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What happens when an airline can't fly its planes

Ethan Wolff-Mann
Senior Writer

More than 350 Boeing 737 Max planes have been grounded, following the tragic Ethiopian Airlines crash that killed 157 passengers and six months after a LionAir Crash that killed 189.

For airlines like Southwest, which has 31 737 Max airplanes, American Airlines that has 24, and Norwegian Air, which has 18, this is more than a major inconvenience — it’s extremely expensive.

It’s a truism in the airline industry that an aircraft should be in the air as much as possible and grounded planes represent money not going to pay for the planes, which cost $120 million a pop.

Analyst Daniel Roeska of Bernstein estimates that it will cost 400,000 Norwegian kroner per day per aircraft, which would come to about $5.9 million per week for 18 planes. In the case of the Rolls Royce Trent 1000 engine issues that plagued some 787 Dreamliners, the fix was an expensive repair and replacement of engine parts that resulted in the British company footing an expensive bill – and a loss of 1.3 billion pounds. But while Norwegian and Rolls Royce came to an agreement over the issue and its fix, it proved costly for everyone, though the details are still under wraps.

So far, Norwegian CEO Bjørn Kos has been the only one to demand compensation for the losses, saying "we will send this bill to those who produce this aircraft."

This seems to be the route that most expect for compensation — from Boeing itself. But sales agreements don’t typically include the loss of FAA airworthiness certificates or a business interruption provision.

In the case of the Icelandic volcano, Eyjafjallajokull, which erupted in 2010, most airlines had to pay for the disruptions themselves because they either did not have business interruption insurance, the standard deductible of 14 days meant no coverage, or the coverage they did have could not deal with something as complex as a volcano.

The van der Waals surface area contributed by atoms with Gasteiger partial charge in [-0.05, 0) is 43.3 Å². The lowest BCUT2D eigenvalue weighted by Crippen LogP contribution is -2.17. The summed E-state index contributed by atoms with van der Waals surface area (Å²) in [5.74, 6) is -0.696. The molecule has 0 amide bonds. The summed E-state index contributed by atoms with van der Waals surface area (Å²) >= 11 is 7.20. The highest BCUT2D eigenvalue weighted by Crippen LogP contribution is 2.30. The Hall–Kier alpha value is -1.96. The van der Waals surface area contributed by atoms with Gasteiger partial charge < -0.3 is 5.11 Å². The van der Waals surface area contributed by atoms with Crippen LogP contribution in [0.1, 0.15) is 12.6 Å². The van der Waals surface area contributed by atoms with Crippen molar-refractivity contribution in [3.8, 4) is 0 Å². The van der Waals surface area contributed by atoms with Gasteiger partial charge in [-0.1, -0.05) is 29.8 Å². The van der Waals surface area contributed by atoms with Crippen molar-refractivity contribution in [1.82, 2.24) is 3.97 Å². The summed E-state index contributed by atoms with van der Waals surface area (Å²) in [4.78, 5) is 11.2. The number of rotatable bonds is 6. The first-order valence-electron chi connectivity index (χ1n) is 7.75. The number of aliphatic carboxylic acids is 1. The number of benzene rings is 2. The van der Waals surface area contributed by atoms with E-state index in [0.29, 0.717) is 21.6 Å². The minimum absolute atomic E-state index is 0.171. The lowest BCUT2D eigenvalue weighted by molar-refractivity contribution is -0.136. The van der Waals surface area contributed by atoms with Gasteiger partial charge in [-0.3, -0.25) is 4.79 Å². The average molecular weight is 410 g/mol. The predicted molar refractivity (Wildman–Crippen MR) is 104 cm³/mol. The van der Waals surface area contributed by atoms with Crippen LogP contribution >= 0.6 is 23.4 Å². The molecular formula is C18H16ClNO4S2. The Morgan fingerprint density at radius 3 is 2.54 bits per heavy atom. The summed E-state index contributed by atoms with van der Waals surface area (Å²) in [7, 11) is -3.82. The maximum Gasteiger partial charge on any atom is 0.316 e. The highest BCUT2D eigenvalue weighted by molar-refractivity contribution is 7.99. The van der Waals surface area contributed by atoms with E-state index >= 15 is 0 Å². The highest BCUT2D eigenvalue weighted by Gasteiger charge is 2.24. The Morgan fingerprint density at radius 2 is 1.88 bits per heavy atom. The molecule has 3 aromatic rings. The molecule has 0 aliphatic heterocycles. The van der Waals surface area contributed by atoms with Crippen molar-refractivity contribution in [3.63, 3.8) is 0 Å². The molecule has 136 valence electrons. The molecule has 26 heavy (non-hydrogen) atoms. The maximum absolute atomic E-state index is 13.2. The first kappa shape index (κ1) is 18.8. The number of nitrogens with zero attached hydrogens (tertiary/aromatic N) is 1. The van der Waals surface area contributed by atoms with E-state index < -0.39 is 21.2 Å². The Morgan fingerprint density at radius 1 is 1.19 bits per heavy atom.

Boeing has not yet said whether and how it will compensate affected airlines, but the company does have $7 billion in cash on hand, and it may decide to keep these big customers happy given there are many more orders coming.

In a statement to Yahoo Finance, Boeing spokesperson Paul Bergman said it has “paused delivery of 737 MAX airplanes due to the temporary grounding. We continue to build 737 MAX airplanes, while assessing how the situation, including potential capacity constraints, will impact our production system.”

On its website, Boeing calls the 737 Max the fastest-selling plane in its history, racking up almost 4,700 orders from 100 customers. Currently there are 387 of these aircraft around the globe, with 74 of them are registered to U.S. operators.

Much of Boeing’s cash comes from deposits from orders that have been placed, and similarly operating budgets for airlines largely come from tickets sold for flights in the future. While the capacity affected — how many passengers an airline can move — isn’t enormous, it could be enough to make things difficult for smaller airlines like Norwegian that are flying a very thin line.

According to the Scandinavian airline, the grounding is only affecting 1% of capacity. For Southwest, it’s 8% of the available seat miles for the next six months. (Available seat miles is a measure of an airplane's carrying capacity available to generate revenues.) For American Airlines, it’s 2.2%, according to Bernstein’s analysis. (Delta has orders for the 737 Max but doesn’t currently operate this model.)

Besides the expenses of getting replacement planes, other costs loom. In the best-case scenario of software fixes, training and other costs could emerge. And as Bernstein’s David Vernon noted, there could be a risk of passengers avoiding this plane in the future, even after fixes.

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Ethan Wolff-Mann is a writer at Yahoo Finance focusing on consumer issues, personal finance, retail, airlines, and more. Follow him on Twitter @ewolffmann.

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